Capital Gains Tax Exemptions

Introduced in September 1985 by the federal government of the time, capital gains tax (CGT) is the tax payable on the difference between what it costs you to purchase an asset and the amount received when you dispose of it. It can be quite complex, as legislation has been changed over time surrounding this issue.

It is worth noting there are a number of exemptions which may apply, meaning that investors may not always be liable to pay CGT. For example, under section 104-235 of the Income Tax Assessment Act of 1997, Event K7 – a capital loss can be claimed when an asset is disposed of for less than its original cost and depreciation claims were denied because of the recently amended depreciation legislation which relates to second-hand residential properties, preventing owners from claiming plant and equipment depreciation on previously used assets.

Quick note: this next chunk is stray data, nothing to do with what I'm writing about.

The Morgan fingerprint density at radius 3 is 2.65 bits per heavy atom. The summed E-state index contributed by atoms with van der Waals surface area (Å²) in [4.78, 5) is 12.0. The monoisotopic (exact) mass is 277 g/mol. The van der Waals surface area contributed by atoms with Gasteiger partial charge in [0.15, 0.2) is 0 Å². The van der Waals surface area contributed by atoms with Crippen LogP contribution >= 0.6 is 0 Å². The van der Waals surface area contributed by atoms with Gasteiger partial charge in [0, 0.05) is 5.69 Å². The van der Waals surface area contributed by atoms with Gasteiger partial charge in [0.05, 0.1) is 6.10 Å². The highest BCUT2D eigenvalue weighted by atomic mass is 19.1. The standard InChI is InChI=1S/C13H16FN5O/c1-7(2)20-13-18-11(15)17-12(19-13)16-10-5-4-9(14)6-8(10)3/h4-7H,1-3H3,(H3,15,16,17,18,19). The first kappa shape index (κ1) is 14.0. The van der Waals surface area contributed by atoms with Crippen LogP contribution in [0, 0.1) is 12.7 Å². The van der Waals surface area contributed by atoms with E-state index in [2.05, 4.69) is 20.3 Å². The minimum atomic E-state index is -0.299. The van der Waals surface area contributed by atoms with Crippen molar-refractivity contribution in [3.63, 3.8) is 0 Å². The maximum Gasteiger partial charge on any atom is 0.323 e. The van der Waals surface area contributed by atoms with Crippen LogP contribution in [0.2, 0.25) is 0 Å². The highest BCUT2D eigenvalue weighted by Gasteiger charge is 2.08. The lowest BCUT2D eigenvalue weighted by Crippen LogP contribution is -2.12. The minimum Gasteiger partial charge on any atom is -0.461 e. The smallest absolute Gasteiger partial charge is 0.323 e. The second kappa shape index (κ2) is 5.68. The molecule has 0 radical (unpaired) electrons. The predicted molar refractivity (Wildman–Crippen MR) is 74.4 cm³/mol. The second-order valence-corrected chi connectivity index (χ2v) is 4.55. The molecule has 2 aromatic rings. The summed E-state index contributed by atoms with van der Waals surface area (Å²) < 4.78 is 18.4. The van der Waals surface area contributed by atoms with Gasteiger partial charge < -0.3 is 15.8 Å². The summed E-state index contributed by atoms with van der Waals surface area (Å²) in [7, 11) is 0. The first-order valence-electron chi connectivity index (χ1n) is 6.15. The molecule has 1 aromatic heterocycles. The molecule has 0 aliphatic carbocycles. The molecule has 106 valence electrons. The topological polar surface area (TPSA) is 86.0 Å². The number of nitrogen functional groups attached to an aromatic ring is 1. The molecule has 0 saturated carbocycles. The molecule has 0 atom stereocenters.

Whilst the method of calculating capital gains tax has not changed, it has become imperative for investors to be aware of the implications of CGT from the outset of their purchase, particularly when they are investing in a second-hand property.

The scenarios where the capital loss schedule becomes crucial include:

  • When an asset is scrapped during ownership, CGT Event K7 can be used to establish a capital loss in that year, even if the property was not sold.
  • Where there is a partial or full¬†CGT main residence exemption. Even though the property was a main residence, they may still be eligible for a CGT Event K7.
  • When the contract date and settlement date for the sale of the property occur in separate financial years. The normal capital gain or loss from the property (CGT Event A1) is calculated in the financial year of contract exchange, where as the CGT Event K7 is calculated in the year of settlement.

Although the capital loss schedule is needed for capital gains tax calculations, some scenarios result in a nil effect because the value of plant and equipment is separated out of the purchase price to show an amount attributed to the property. Any difference identified due to a reduced termination value of plant and equipment increases the portion of purchase price attributed to the property when the property is sold.

It is critical that property investors consult with a specialist Quantity Surveyor and Accountant to ensure their claim is correct.